Patrick Grimes: So, we moved fast, our investors moved fast, and we locked it in. All the units were unrenovated, classic, 10 to 15 years untouched, which is perfect for us, under market rents by 500 to $600. We immediately went to work and proved the outside, fixed it up, started renovating the interiors as people started moving out. By the end of the year, we had reached our exit proforma and we sold in December. Now, we had projected an 18% return over five years, but we had reached it in December. We then traded everybody forward to 372 units in Houston, life in Spring Estates. So, we upped their basis, they cash flowed tax free all year long because of depreciation. We then sold, traded them forward, now they’re, instead of, say, 100% of their investment, they’re cash flowing at 170% of their investment in the next deal, so their basis is higher, and now we’re off to the races doing a unit conversion and renovation strategy at that property in Houston, and we’ll just continue to trade them up, tax deferred, and they can continue to reset their cash flow basis.

Pierceson York: What is the biggest frustration with capital gains tax as it leads to the 1031?

Patrick Grimes: Well, in our world, and if you go to, I have a guide, because starting out in single family, I started trading through a 1031 exchanges into our larger multi-family assets. I have an article in Forbes, if you go Patrick Grimes 1031 Forbes, you’re going to read it, it’s all about how you can be go from a landlord with tenants, toys and trash trying to work on a scattered portfolio nearby you or trying to manage away from you these smaller assets and how you can trade those, sell those off and then work as a partner with us. We’ll set up a tenant in common and you can join our investments as a partner.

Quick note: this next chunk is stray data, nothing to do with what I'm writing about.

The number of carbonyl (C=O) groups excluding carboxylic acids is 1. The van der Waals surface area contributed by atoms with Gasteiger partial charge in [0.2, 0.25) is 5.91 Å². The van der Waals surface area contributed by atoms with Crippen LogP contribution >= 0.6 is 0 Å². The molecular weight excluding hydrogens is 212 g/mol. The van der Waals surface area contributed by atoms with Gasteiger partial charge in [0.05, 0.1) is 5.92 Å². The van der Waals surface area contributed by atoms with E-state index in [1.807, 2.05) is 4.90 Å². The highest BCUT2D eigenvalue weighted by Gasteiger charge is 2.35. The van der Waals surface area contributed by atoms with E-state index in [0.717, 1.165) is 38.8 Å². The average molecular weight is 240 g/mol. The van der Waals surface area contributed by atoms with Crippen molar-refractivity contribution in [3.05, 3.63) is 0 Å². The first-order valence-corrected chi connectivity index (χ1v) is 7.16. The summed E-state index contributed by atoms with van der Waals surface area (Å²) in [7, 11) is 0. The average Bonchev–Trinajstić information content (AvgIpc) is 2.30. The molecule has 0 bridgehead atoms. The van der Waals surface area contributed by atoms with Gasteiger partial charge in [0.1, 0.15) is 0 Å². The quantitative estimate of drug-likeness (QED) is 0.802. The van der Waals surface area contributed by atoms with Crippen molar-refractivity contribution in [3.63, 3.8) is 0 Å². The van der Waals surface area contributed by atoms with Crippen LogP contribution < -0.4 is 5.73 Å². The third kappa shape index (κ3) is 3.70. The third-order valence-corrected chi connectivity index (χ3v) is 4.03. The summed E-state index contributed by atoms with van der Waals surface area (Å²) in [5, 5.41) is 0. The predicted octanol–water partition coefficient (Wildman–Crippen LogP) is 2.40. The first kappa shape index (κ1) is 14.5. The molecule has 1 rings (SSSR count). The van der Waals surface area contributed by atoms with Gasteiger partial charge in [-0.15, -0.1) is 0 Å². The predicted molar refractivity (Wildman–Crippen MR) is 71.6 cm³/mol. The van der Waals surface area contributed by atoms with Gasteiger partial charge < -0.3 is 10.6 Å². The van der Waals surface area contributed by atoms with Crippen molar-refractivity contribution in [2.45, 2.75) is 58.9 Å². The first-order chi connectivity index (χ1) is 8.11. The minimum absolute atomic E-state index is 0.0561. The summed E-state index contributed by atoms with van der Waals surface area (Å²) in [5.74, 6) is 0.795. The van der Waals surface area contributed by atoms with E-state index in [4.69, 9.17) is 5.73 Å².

Patrick Grimes: So many investors, from 500,000 to seven and a half million, have been putting them as partners into our large deals in the emerging markets that we fully manage, so they’re hands off at that point. The big biggest challenge is educating these investors that are slaving away at their golden years trying to manage properties, educating them, “Do you really realize that return on your equity is really low? Sure, you got a really good deal originally. You’ve got a ton of equity now, very little cash flow compared to what we can get you, and we’ll continue to recirculate it every three years. We’ll refi out, give you that capital back, can reinvest it and continue to keep your velocity to capital high.”

Patrick Grimes: That’s the challenge, is educating them, “Hey, you could have a better life, actually grow your basis and leave a better legacy and have a better retirement moving forward.” Then doing that in time, because we need them to sell their asset, we need to identify them into one or three our multi-family deals within 45 days, and then we’ll close on one of those three within a total of 180 days. I think that’s just part of the process of educating. I think people start single family, they start thinking a little more sophisticated, they start desiring to have more experts work on their portfolio instead of the control, and then they kind of talk to us and then we start putting them into bigger deals that are managed by experts.

Pierceson York: Yeah, that’s really well said. We were talking a little bit off the show here about this idea of 1031 and the time being really constraining, and that being a little bit of a challenge for a lot of people, and then having to go back into. A lot of syndicaters won’t even touch 1031 dollars. I’ve talked to hundreds, and they’re like, “We don’t even touch it,” and they leave millions and millions and millions of dollars on the table for their deals because it’s just too much energy and effort and work. The amount of the juice really just isn’t worth the squeeze for them.

Patrick Grimes: They fear what they don’t understand.